Oregon Music News: Oregon’s all-genre music magazine since 2009


Ron Rogers: Coffeeshop Conversations #103 - The Rocker abides

By TOM D'ANTONI // From Austin to L.A. and Herb Alpert, to Portland. Ron Rogers and the Wailing Wind is his band

Back in the coffeeshop with an old friend, right here at World Cup Coffee and Tea at NW 18th & Glisan for another OMN Coffeeshop Conversation.

I’m Tom D’Antoni, reminding you that this podcast is now also available for you to listen to and even download on iTunes, SoundCloud and TuneIn. Just search for Oregon Music News.

The old friend is Ron Rogers. His band, The Wailing Wind has been around for seems like ten years. Time flies.

I wrote this in 2011 and it's still true:

Remember when there was "Rock?" I mean the Rock that defined the late 60's and early 70's. Countrified Rock, Hippie Rock (I do not use the word Hippie pejoratively). The kind of Rock that found it's commercial success with the Eagles, the Byrds, the Flying Burrito Brothers, the Allman Brothers and a lot of others. If that is your speed, Ron is for you.

But it's not retro in any respect, it's what he loves. There's a dash of L.A., a bit of Texas. It's guys like Ron that keep this music alive. For them and millions of other it never died, it only got pigeon-holed and held prisoner by Classic Rock radio stations.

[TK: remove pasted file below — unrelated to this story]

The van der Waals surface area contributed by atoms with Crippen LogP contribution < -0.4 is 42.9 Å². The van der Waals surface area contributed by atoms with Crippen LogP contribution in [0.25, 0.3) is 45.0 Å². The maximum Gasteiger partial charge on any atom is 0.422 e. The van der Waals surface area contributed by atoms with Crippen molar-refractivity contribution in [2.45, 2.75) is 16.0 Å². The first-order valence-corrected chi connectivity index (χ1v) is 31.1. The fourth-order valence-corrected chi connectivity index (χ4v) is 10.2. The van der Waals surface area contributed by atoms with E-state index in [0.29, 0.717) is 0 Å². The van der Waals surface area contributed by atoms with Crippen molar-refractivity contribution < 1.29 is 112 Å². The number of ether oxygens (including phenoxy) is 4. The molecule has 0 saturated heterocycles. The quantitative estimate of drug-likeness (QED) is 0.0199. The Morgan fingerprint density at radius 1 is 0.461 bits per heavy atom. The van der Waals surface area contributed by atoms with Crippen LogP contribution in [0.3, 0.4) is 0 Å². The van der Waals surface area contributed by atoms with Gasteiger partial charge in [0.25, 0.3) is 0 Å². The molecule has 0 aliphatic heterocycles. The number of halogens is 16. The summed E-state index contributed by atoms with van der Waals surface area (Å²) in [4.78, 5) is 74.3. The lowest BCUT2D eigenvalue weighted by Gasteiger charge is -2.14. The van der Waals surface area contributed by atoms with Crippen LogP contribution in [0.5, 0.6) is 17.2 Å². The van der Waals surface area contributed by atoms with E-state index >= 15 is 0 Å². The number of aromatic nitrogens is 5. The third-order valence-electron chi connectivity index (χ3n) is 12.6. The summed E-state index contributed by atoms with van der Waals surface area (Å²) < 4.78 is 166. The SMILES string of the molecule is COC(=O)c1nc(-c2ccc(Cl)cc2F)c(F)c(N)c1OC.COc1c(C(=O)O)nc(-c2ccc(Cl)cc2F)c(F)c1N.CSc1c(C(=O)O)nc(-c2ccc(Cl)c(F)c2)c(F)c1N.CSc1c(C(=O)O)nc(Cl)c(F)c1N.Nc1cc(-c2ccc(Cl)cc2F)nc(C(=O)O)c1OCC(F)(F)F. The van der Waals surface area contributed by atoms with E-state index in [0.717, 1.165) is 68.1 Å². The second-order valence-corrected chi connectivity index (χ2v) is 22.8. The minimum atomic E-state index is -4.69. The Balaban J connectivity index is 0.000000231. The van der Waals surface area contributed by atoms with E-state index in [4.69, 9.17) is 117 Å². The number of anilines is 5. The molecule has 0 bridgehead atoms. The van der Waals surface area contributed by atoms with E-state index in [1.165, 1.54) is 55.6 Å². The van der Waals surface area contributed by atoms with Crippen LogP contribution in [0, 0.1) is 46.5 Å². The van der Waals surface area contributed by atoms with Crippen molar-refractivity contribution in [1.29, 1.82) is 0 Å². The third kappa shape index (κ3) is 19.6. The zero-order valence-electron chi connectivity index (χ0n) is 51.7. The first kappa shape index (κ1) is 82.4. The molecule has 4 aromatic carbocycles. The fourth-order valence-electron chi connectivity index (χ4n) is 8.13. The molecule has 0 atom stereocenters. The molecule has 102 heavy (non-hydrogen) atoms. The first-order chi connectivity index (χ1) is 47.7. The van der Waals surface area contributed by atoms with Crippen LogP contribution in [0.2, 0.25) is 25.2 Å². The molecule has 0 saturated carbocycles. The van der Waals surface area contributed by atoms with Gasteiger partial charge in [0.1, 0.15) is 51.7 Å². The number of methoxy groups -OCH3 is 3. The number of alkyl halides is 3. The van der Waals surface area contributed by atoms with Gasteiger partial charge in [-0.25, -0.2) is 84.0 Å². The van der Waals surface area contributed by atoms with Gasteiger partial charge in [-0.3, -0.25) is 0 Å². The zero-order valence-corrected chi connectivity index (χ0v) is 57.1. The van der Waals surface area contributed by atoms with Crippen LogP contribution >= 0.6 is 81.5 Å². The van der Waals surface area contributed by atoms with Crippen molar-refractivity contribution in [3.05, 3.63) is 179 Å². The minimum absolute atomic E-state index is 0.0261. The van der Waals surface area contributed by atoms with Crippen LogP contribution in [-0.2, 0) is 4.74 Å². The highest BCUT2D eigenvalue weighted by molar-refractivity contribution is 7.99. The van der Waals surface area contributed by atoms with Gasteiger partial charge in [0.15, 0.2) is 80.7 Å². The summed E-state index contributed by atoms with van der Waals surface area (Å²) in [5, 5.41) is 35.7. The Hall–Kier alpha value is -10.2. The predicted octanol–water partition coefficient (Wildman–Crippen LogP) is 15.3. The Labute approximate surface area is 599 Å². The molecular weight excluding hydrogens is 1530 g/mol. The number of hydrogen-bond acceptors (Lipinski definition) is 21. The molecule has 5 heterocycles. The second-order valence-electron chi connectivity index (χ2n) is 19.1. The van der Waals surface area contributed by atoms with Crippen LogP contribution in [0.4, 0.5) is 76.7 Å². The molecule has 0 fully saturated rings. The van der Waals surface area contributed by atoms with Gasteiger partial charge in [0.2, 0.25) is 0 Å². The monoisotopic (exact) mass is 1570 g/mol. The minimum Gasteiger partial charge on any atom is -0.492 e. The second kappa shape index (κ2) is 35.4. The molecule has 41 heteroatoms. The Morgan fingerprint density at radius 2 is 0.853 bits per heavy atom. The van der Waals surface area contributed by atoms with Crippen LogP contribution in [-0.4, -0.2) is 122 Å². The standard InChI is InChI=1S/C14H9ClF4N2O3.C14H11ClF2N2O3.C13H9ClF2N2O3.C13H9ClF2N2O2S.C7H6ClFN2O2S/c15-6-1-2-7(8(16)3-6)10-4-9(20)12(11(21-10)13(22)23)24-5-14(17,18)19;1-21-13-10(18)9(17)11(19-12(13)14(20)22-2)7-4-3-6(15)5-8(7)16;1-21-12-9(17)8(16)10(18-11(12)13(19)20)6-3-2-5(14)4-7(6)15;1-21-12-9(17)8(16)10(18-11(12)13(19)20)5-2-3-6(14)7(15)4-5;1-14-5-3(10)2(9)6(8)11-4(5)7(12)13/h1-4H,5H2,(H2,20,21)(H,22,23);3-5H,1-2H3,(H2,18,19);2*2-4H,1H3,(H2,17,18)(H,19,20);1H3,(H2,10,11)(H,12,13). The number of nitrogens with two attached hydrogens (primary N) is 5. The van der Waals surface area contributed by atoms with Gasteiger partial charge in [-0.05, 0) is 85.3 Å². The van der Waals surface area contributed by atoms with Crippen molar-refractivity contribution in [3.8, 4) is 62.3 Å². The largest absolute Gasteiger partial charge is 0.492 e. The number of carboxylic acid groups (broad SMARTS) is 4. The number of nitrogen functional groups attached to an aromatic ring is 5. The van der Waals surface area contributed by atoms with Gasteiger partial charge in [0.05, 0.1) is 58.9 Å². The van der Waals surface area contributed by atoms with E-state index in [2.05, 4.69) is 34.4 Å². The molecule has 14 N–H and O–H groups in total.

Ron Rogers and the Wailing Wind keep the roots and the Rock fresh and, well wailing.

Born in Ft. Worth, the cool part of the north hill country in the middle of Texas, Ron Rogers worked in the music industry in both LA and Austin. As more proof of the talent crush and fascination between the two big indie towns, Portland and Austin, he now lives here.

He's been around the block during his long career in the music industry. There were stints as a songwriter for Island Records, and he fronted an Austin band named Ron Rogers and the White Slave Boys. He added a career as an artist after he moved to Portland.

Rogers' icon-on-wood artwork can been seen in the living rooms of some famous Portland music industry characters as he paints features the faces of jazz and blues musicians no longer with us.

Meet Ron Rogers.

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